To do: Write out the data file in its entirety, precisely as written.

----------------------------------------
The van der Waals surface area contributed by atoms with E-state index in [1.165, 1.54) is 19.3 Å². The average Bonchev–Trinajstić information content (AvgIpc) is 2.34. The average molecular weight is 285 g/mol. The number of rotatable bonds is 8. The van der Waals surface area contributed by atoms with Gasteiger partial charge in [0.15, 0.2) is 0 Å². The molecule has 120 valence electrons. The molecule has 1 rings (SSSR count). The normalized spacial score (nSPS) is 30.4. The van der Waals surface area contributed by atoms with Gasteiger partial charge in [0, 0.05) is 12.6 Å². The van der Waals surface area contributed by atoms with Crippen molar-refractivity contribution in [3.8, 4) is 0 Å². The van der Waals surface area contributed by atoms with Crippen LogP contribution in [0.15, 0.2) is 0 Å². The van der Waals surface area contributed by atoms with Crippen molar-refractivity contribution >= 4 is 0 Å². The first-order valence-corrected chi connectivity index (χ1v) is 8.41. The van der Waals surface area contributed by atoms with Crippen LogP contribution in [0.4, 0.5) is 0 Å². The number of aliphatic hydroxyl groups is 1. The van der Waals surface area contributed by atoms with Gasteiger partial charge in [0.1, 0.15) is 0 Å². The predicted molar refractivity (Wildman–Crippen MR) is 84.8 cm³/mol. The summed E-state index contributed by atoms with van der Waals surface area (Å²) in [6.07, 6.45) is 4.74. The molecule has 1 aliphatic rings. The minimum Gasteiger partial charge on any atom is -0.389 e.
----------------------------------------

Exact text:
The van der Waals surface area contributed by atoms with E-state index in [1.165, 1.54) is 19.3 Å². The average Bonchev–Trinajstić information content (AvgIpc) is 2.34. The average molecular weight is 285 g/mol. The number of rotatable bonds is 8. The van der Waals surface area contributed by atoms with Gasteiger partial charge in [0.15, 0.2) is 0 Å². The molecule has 120 valence electrons. The molecule has 1 rings (SSSR count). The normalized spacial score (nSPS) is 30.4. The van der Waals surface area contributed by atoms with Gasteiger partial charge in [0, 0.05) is 12.6 Å². The van der Waals surface area contributed by atoms with Crippen molar-refractivity contribution in [3.8, 4) is 0 Å². The van der Waals surface area contributed by atoms with Crippen LogP contribution in [0.15, 0.2) is 0 Å². The van der Waals surface area contributed by atoms with Crippen molar-refractivity contribution >= 4 is 0 Å². The first-order valence-corrected chi connectivity index (χ1v) is 8.41. The van der Waals surface area contributed by atoms with Crippen LogP contribution in [0.4, 0.5) is 0 Å². The number of aliphatic hydroxyl groups is 1. The van der Waals surface area contributed by atoms with Gasteiger partial charge in [0.1, 0.15) is 0 Å². The predicted molar refractivity (Wildman–Crippen MR) is 84.8 cm³/mol. The summed E-state index contributed by atoms with van der Waals surface area (Å²) in [6.07, 6.45) is 4.74. The molecule has 1 aliphatic rings. The minimum Gasteiger partial charge on any atom is -0.389 e.